| ||Tuesday, September 7|
Special to ESPN.com
|The Denver Broncos are walking around these days with new Super Bowl rings featuring 120 diamonds and two horse's heads, representing their back-to-back victories in the NFL's ultimate game.
Head coach Mike Shanahan, however, is not blinded by the glitter and gold. After the Broncos' 27-12 preseason loss to Green Bay on Aug. 23, he went ballistic, complaining about a general lack of concentration and too many mistakes. Quarterback Bubby Brister's very first pass was intercepted by the Packers, which is hardly the way to set the tone for a game.
On Sunday night, the Broncos fell into a 22-0 hole to the Dallas Cowboys before losing 22-12. Imagine Shanahan's fury after the Broncos' second consecutive preseason stinker.
Wide receiver Rod Smith has felt Shanahan's wrath before.
"You've got to deal with it because his standards are high," Smith said after the loss to the Packers. "That's the whole thing. The standards are so high around here, it's hard to live up to them on a day-to-day basis."
Added fullback Howard Griffith, "One of the worst things ... we were on national television, and we didn't play well at all, and probably everybody's going to be fired up for us. A lot of people saw that performance, and a lot of people already thought we were a pretty beatable team, especially not having John Elway. I think we gave them more ammo."
Like the NFL's other teams needed any more. The rest of the league has grown tired of watching Denver dominate the recent postseason and with the departure of their Hall of Fame quarterback, there is a feeling that someone else, anyone else -- perhaps Minnesota or Jacksonville or the New York Jets -- will walk away with the Vince Lombardi Trophy next January.
Still, the Broncos have a chance to do something no team has done in XXXIII years of Super Bowls. They have a chance to threepeat.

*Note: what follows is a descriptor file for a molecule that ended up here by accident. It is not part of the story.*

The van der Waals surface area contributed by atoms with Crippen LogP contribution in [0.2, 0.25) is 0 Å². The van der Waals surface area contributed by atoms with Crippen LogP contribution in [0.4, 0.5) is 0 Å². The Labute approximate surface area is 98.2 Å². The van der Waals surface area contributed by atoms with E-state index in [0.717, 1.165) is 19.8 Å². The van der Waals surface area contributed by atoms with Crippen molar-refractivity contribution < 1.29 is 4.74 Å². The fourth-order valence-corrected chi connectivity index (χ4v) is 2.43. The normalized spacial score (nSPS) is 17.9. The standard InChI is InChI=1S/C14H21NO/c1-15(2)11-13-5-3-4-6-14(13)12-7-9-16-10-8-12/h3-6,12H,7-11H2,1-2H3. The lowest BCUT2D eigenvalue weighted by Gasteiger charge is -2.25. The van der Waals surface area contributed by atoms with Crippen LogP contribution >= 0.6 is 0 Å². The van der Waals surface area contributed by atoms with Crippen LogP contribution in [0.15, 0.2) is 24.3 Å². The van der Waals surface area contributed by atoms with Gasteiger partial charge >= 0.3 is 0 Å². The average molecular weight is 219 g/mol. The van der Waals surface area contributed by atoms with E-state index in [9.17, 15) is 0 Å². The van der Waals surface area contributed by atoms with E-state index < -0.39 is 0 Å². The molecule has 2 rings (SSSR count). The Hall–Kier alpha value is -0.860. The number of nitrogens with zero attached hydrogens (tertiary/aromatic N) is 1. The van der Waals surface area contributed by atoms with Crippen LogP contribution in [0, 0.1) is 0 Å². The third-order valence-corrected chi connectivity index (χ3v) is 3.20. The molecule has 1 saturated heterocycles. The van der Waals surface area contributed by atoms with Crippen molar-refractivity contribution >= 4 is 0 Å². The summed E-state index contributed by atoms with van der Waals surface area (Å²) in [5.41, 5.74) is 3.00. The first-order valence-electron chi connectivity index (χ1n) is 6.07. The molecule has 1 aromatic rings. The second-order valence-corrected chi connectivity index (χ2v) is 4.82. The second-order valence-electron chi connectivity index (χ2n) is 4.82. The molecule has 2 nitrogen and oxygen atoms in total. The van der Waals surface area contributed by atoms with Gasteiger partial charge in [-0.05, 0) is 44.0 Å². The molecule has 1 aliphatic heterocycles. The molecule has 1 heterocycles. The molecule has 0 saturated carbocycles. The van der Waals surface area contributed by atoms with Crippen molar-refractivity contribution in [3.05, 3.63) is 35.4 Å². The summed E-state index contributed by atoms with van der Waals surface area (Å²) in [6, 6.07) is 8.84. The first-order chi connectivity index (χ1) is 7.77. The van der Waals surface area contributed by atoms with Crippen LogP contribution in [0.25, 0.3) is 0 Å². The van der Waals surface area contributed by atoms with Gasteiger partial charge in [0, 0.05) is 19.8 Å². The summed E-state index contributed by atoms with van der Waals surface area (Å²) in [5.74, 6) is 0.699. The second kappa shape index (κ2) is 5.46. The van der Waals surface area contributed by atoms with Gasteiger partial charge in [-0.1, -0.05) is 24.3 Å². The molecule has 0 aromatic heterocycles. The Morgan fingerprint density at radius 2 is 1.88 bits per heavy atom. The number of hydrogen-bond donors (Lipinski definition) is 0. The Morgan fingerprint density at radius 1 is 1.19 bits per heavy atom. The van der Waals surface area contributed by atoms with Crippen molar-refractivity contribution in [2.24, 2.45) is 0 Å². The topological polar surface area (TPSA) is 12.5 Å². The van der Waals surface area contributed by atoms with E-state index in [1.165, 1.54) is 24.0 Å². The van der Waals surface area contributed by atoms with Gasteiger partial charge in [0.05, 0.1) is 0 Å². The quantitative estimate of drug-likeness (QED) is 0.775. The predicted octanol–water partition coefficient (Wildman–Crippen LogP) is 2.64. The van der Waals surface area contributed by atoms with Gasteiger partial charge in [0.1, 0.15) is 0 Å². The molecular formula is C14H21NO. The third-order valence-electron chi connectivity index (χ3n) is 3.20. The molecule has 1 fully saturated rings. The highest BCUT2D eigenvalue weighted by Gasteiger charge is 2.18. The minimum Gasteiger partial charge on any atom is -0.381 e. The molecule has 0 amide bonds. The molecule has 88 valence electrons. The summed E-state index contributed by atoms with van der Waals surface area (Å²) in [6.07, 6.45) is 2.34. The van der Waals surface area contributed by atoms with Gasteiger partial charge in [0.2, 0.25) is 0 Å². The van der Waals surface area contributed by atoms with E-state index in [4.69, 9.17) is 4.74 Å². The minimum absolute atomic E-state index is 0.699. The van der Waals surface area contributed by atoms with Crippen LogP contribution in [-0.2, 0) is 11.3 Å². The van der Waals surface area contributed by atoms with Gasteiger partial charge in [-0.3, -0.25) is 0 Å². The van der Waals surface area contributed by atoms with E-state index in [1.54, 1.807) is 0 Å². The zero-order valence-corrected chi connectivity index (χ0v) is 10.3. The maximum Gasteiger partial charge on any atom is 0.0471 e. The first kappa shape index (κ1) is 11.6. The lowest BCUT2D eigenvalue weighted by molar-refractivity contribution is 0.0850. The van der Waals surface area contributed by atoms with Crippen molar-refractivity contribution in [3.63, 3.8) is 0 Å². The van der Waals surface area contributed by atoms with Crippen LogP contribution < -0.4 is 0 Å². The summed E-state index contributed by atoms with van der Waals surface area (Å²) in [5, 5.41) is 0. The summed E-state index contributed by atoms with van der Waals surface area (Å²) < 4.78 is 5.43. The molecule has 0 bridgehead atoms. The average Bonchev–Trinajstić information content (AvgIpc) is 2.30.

Six teams have tried. Six teams have failed: Green Bay 1966-67, Miami 1972-73, Pittsburgh 1974-75, Pittsburgh 1978-79, San Francisco 1988-89, Dallas 1992-93. Denver is the seventh. Be advised that not one of those teams even made it back to the Super Bowl the next year.
Of course, the Buffalo Bills played in an unprecedented four consecutive Super Bowls from 1990-93. In some ways, that consistent excellence is just as remarkable. Or more.
"The key," says ESPN analyst Jim Kelly and the quarterback of those Bills teams, "is forgetting your accomplishments of the year before and refocussing on getting back. You can't live in the past.
"I think it can happen, but will it? No. It's a slim chance because everybody's gunning for them."
There is further evidence that it is possible. The 1990 San Francisco 49ers came thisclose to threepeating.
"When we beat the 49ers in the 1990 NFC Championship Game, they were so much on the brink of doing it," says George Young, the longtime Giants general manager and now the NFL's senior vice president for football operations. "If Roger Craig doesn't fumble, if we don't get to the quarterback (Joe Montana) and almost cripple him, it might have happened."
Indeed, the Giants might have been the third-best team in the league that year, behind the 49ers and Bills, who they beat 20-19 in Super Bowl XXV when Scott Norwood missed a 47-yard field goal with just seconds left.
"It makes you think," Young says, "that it's not impossible."
Can Denver do it?
In Elway's place are two journeyman signal-callers, Bubby Brister and Chris Miller, and second-year man Brian Griese, whose father was Miami's starter in 1972-73. Not one of them can adequately replace Elway, a certified Hall of Famer and one of the best to play the position.